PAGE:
15k: 1979 Lancia Beta HPE; High Performance Estate

Last Sunday we took a look at a little “shooting brake” 2-door wagon from the ’70s: this 1972 Ford Pinto. We made the comparison to the much higher-class Volvo 1800ES because of the similarities in the basic spec sheets of the two cars – and not to suggest the Pinto is equivalent in presence or substance! While the Pinto wagon may be as close as you’re going to get to a stylish, running & driving shooting brake for $3500, there are other alternatives in the higher price bracket of the 1800ES. Have a gander at this Lancia Beta HPE (High Performance Estate) for example. It’s sleek, it’s classy, it has two doors and a big glass hatch in back. The only potential downsides to the ownership experience: it’s wrong-wheel drive, and it’s Italian. The upside: it’s Italian. Find it here on ebay for $14000 Buy it Now (or make offer) in Seattle, Washington.

In silhouette and proportions, this Lancia’s design is probably closer to the Toyota TE51 Corolla Liftback than it is to the more flamboyant 1800ES or the plebeian Pinto. The Lancia has a nice crisp look to it, with simple sharp accent lines and great ’70s details like the vent panels on the C-pillar that flow into the louvers in the rear window, and the rectangular chrome door handles. The bumpers are non-offensive, the front end is attractive with its quad round headlights, and the 8-spoke alloy wheels compliment the car nicely. Mr. Pininfarina himself designed this car and it shows.

If you’re going to buy a Lancia wagon – first of all, there aren’t many to choose from in the US! Second of all, you should probably buy the best one you can find and not flirt with the false economy known as the “cheap Italian classic.” This car gets our vote because you would be hard pressed to find a nicer one on this side of the Atlantic. The seller states he bought this car in the year 2000 and it has only 92,000 original miles.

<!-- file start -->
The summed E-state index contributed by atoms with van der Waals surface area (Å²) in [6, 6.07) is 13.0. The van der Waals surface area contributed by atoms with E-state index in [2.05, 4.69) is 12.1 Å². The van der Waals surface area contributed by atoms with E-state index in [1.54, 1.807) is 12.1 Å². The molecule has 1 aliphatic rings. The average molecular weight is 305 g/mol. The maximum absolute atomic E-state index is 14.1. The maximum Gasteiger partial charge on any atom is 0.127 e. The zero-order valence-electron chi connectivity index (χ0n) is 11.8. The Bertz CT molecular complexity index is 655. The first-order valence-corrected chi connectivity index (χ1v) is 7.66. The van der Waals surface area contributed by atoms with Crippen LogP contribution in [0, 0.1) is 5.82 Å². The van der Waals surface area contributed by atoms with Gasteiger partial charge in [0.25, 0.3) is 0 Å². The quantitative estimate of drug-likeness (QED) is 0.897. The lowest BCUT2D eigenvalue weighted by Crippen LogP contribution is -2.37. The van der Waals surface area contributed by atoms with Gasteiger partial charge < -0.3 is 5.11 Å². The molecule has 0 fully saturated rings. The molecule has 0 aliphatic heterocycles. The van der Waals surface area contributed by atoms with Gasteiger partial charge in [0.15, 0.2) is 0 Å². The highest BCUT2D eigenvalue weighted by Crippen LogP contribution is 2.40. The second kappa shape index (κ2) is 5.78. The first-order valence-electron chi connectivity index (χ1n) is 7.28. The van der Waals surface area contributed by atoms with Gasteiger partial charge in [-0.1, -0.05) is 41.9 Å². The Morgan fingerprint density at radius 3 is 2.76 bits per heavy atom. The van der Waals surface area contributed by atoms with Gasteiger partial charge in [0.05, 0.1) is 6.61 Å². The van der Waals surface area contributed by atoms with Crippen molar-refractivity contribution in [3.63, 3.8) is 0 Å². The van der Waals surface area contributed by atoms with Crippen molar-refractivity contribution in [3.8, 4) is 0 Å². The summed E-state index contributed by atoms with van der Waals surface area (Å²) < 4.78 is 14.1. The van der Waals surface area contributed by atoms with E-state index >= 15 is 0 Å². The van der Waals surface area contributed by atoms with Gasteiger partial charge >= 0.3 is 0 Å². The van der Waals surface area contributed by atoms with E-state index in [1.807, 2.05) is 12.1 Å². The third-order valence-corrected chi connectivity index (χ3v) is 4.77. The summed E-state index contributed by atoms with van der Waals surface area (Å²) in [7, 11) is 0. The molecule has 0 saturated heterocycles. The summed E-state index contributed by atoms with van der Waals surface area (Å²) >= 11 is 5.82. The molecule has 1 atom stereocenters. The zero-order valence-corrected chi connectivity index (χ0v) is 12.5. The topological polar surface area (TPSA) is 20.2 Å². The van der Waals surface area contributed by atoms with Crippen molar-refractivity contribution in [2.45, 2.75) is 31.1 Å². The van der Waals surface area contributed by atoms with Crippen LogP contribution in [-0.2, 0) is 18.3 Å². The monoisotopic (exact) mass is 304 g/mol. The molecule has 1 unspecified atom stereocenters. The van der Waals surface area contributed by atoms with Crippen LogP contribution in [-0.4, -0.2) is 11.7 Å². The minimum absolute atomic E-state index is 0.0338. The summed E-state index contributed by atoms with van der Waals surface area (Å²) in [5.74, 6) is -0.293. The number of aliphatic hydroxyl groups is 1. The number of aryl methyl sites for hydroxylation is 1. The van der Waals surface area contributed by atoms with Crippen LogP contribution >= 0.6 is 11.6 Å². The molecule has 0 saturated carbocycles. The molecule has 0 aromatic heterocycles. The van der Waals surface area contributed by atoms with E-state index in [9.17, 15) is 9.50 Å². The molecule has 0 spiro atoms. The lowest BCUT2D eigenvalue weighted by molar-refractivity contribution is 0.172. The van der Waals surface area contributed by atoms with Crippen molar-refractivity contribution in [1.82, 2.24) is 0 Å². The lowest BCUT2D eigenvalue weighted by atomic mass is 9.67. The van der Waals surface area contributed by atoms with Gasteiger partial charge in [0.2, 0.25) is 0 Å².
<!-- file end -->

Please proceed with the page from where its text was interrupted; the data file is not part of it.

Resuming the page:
The car has not been restored but the seller states everything mechanical has been gone through. He says “there is not a single wearable suspension, brake or driveline component that has not been replaced.” Perfect – except for the fact that it’s a 1970s Italian car – so even though it might drive like new…it also drives like new, in the sense that reliability will be a crapshoot and you should probably carry an extensive selection of hammers and poking tools and a surly mechanic named Alfredo with you on every trip.

In addition to the lovely exterior design this Beta doesn’t disappoint inside either. The black leather looks original; there are some fine cracks and creases but with the right “product” applied regularly it should stay soft and supple. The imperfections just add character anyways, and corroborate the story that this has been cared for since day one and not restored. The 5-speed manual shifter looks a bit tall and gangly for a sporty car but hey, at least it’s not a fun-sapping slushbox!

Under the front-hinged hood the 2.0L twin-cam four looks impeccable. Not show-car clean, but extremely nice for a driver which is how we like them. The head is reportedly from an 1800cc engine so expect higher compression than stock, and power somewhere in the 125 to 150hp neighborhood. The valve covers may say Lancia on them, but this engine is all Fiat. It’s their venerable twin-cam as used in the 124 series and designed by Aurelio Lampredi, who also sired some of Ferrari’s V12s in the ’50s. In the Beta chassis (which was the first new car since Fiat took over Lancia in 1969) the engine was turned 90 degrees to give the classic Mini-inspired transverse FWD layout. What’s cool about this drivetrain vs. a standard FWD econobox is the fact that the engine is tilted 20 degrees rearward for less nose-heavy dynamics and better static weight distribution. You can see in the image above that the block lives almost entirely between the strut towers, not cantilevered ahead of them. An engine situated further back will improve turn-in and reduce understeer, and also improve transient handling by reducing the polar moment of inertia.

Even though the Beta was notorious for being a rust bucket, this later car seems to have survive the years unscathed without any of the dreaded rot. The seller even includes underside pictures to prove it. With air conditioning and that big boot and a back seat, this would be a great daily driver classic or tourer for longer road trips if you don’t mind kicking a wiring harness every once in awhile or carefully MacGuyvering a ballpoint pen spring into the carb linkage to get back on the road. We’re not sure if $14k is a fair price for this; there isn’t much Beta shooting brake market activity to gage it on! But we think you’d be hard pressed to find a nicer Sergio Pininfarina-penned Italian wagon for less.

Find a better alternative to prove us wrong? By all means, email us here: tips@dailyturismo.com